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Why Russia Doesn’t Want War Between Israel and Iran

This commentary originally appeared on The National Interest on April 11, 2024.

An Israeli airstrike on an Iranian embassy in Syria last week killed three IRGC-QF generals and four other Iranian military officers. Iran is expected to retaliate in the coming days or weeks. Supreme Leader Ayatollah Khamenei has vowed that Israel will “be punished” and “regret this crime,” while President Ebrahim Raisi said that the attack would “not go unanswered.” Fears are high that this could trigger an escalation of the Israel-Hamas war into a broader regional conflict and potentially even a direct confrontation between Iran and Israel. Although it has been argued that Moscow benefits from chaos in the Middle East—diverting Western attention and resources from Ukraine—it stands to lose a great deal if the Israel-Hamas conflict escalates into a wider war.

Russia has spent the last decade shoring up its influence in the region, often by taking advantage of localized conflicts. This was most evident in Libya, where Russia exploited the country’s civil war to establish a foothold, and in Syria, where Russian intervention saved the Assad regime from imminent demise in 2015. Russia then expanded its footprint in Syria, establishing a permanent presence at military bases in Tartus and Khmeimim. After the U.S. withdrawal from Syria in 2019, Russia stepped into the void, helping Syrian government forces regain control of the northeast of the country. The same year, Russia held joint naval exercises with Egypt; the construction of a Russian-built nuclear plant in Egypt earlier this year demonstrated the continued growth of ties between the two countries.

While Russia capitalized on instability in Syria and Libya to establish itself as a regional security guarantor, it is not positioned to reap similar benefits if the Israel-Hamas war escalates. In part, this reflects Russia’s preoccupation with its invasion of Ukraine. Last October, distracted by the war, Russia failed to intervene on behalf of former-ally Armenia as Azerbaijani military forces overran the ethnically Armenian enclave of Nagorno-Karabakh. This suggests that Russia currently lacks the capacity to act as a stabilizing force in the post-Soviet sphere, let alone the Middle East.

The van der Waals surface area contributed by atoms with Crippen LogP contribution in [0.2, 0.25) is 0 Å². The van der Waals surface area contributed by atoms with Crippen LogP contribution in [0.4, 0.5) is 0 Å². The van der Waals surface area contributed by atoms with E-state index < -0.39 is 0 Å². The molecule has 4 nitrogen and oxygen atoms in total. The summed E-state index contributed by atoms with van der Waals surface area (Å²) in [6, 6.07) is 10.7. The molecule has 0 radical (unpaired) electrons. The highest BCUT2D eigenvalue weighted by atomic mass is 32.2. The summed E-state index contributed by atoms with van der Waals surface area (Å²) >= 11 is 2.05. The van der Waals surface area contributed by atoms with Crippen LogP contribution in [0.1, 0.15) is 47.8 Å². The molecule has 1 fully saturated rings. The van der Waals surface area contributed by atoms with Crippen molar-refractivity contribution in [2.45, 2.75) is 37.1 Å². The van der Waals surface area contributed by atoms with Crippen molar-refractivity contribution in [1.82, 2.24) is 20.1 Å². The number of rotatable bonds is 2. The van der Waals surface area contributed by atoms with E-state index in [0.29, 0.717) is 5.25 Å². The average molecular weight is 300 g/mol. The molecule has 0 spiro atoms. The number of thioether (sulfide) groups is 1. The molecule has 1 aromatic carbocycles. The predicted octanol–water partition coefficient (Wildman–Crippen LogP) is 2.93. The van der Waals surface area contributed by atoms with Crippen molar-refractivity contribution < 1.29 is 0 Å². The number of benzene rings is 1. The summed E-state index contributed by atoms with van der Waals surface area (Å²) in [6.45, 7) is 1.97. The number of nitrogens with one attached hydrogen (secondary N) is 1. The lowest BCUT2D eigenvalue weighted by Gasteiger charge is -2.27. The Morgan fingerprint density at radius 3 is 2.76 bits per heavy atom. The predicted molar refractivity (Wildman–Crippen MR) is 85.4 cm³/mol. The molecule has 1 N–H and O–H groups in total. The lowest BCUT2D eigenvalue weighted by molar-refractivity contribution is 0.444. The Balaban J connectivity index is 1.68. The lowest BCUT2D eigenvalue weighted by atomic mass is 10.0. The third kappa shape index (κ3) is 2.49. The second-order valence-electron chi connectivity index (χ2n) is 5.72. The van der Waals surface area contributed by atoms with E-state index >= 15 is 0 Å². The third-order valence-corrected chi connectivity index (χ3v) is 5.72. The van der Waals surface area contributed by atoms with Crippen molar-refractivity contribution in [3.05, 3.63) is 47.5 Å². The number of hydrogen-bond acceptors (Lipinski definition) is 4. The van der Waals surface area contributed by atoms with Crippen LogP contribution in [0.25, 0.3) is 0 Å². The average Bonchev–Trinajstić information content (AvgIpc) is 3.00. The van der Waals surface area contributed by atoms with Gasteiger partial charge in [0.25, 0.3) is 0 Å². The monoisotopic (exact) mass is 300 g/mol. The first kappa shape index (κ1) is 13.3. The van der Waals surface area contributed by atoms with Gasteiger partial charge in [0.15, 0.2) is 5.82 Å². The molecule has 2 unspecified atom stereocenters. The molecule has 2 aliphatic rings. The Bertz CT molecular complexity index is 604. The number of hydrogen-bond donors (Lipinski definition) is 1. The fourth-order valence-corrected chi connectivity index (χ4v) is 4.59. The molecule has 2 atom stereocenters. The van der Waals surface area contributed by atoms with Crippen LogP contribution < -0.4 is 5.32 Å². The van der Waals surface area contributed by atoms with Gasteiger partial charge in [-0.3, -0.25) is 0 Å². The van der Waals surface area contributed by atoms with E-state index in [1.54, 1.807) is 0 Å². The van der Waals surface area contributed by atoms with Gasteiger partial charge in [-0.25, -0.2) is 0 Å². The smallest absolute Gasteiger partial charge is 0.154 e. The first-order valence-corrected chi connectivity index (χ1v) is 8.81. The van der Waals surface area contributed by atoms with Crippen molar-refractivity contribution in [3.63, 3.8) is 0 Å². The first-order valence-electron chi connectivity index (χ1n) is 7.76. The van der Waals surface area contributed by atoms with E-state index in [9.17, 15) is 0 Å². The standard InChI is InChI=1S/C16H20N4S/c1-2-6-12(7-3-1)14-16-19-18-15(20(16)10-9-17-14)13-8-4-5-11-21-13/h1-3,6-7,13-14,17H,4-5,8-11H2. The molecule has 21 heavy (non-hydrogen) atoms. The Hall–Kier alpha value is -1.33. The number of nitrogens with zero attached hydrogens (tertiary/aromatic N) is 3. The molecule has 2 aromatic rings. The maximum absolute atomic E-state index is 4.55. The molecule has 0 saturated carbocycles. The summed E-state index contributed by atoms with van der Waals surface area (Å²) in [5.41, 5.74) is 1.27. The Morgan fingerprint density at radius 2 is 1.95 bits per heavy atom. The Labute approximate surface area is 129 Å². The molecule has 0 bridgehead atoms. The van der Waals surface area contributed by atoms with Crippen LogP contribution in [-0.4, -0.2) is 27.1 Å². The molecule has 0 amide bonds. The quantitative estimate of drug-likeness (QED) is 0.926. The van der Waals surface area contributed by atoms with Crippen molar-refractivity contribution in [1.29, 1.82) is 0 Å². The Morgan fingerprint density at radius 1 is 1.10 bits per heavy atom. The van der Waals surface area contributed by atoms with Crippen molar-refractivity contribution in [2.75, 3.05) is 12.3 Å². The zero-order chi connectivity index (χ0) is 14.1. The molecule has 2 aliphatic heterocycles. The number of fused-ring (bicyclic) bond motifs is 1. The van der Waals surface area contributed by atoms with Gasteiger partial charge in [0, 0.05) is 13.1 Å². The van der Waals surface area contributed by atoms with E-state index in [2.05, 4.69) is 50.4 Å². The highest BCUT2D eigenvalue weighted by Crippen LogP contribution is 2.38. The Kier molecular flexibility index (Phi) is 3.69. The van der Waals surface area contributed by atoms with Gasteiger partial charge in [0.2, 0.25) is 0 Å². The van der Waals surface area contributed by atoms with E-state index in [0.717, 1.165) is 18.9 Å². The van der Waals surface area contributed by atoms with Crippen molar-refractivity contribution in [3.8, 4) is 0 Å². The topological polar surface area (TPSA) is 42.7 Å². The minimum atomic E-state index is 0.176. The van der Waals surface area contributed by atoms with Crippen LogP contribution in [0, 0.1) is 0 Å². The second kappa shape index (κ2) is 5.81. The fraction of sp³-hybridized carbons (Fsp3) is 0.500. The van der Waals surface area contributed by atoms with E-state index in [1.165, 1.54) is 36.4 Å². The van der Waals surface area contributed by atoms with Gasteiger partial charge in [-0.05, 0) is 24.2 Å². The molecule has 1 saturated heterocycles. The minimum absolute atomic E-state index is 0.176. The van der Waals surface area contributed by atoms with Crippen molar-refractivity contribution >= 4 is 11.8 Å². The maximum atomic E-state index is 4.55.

Other signs suggest that Russia’s influence in the Middle East may be waning. The evolution of the Russia-Iran relationship may hold clues for Russia’s future status in the region. Since the start of the invasion two years ago, Russia has deepened its partnership with Iran, pursuing greater defense and economic cooperation since the invasion of Ukraine two years ago. Russia has found a critical military supplier in Iran, which has provided Moscow with unmanned aerial systems, ballistic missiles, and fighter jets. A closer relationship with Iran has also improved Russia’s ability to withstand international sanctions.

Moscow’s growing friendship with Tehran may signal that Russian influence in the Middle East remains strong. However, it could also signal the opposite: Russia may realize that its future role in the region will be contingent on the favor of an increasingly capable Iran. For Moscow to achieve its long-term strategic objectives in the Middle East, it must cultivate a close working relationship with Tehran.…

The remainder of this commentary is available at

Michelle Grisé is a senior policy researcher at RAND, a nonprofit, nonpartisan research institute. Her research focuses on Iran, South Asia, Russian foreign policy and military strategy, and international law.

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